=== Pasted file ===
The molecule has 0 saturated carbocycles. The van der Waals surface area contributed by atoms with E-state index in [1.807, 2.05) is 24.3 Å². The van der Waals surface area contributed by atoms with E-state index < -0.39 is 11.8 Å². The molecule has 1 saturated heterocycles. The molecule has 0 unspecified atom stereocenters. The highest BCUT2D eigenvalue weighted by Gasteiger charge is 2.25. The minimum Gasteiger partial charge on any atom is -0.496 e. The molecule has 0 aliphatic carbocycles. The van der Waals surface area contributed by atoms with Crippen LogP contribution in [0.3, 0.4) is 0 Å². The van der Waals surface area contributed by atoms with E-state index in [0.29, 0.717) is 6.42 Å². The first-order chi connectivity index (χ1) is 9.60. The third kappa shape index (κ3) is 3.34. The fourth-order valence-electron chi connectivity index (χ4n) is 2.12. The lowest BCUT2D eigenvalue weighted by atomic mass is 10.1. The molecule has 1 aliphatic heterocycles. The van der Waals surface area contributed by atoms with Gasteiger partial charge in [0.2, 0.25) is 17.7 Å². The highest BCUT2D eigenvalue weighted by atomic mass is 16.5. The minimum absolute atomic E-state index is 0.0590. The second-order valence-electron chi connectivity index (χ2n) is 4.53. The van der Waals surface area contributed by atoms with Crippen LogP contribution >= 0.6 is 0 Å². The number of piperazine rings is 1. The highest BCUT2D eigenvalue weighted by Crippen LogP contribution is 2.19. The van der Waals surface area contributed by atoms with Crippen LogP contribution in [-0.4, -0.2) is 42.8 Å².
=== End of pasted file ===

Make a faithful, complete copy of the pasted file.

The molecule has 0 saturated carbocycles. The van der Waals surface area contributed by atoms with E-state index in [1.807, 2.05) is 24.3 Å². The van der Waals surface area contributed by atoms with E-state index < -0.39 is 11.8 Å². The molecule has 1 saturated heterocycles. The molecule has 0 unspecified atom stereocenters. The highest BCUT2D eigenvalue weighted by Gasteiger charge is 2.25. The minimum Gasteiger partial charge on any atom is -0.496 e. The molecule has 0 aliphatic carbocycles. The van der Waals surface area contributed by atoms with Crippen LogP contribution in [0.3, 0.4) is 0 Å². The van der Waals surface area contributed by atoms with E-state index in [0.29, 0.717) is 6.42 Å². The first-order chi connectivity index (χ1) is 9.60. The third kappa shape index (κ3) is 3.34. The fourth-order valence-electron chi connectivity index (χ4n) is 2.12. The lowest BCUT2D eigenvalue weighted by atomic mass is 10.1. The molecule has 1 aliphatic heterocycles. The van der Waals surface area contributed by atoms with Gasteiger partial charge in [0.2, 0.25) is 17.7 Å². The highest BCUT2D eigenvalue weighted by atomic mass is 16.5. The minimum absolute atomic E-state index is 0.0590. The second-order valence-electron chi connectivity index (χ2n) is 4.53. The van der Waals surface area contributed by atoms with Crippen LogP contribution >= 0.6 is 0 Å². The number of piperazine rings is 1. The highest BCUT2D eigenvalue weighted by Crippen LogP contribution is 2.19. The van der Waals surface area contributed by atoms with Crippen LogP contribution in [-0.4, -0.2) is 42.8 Å².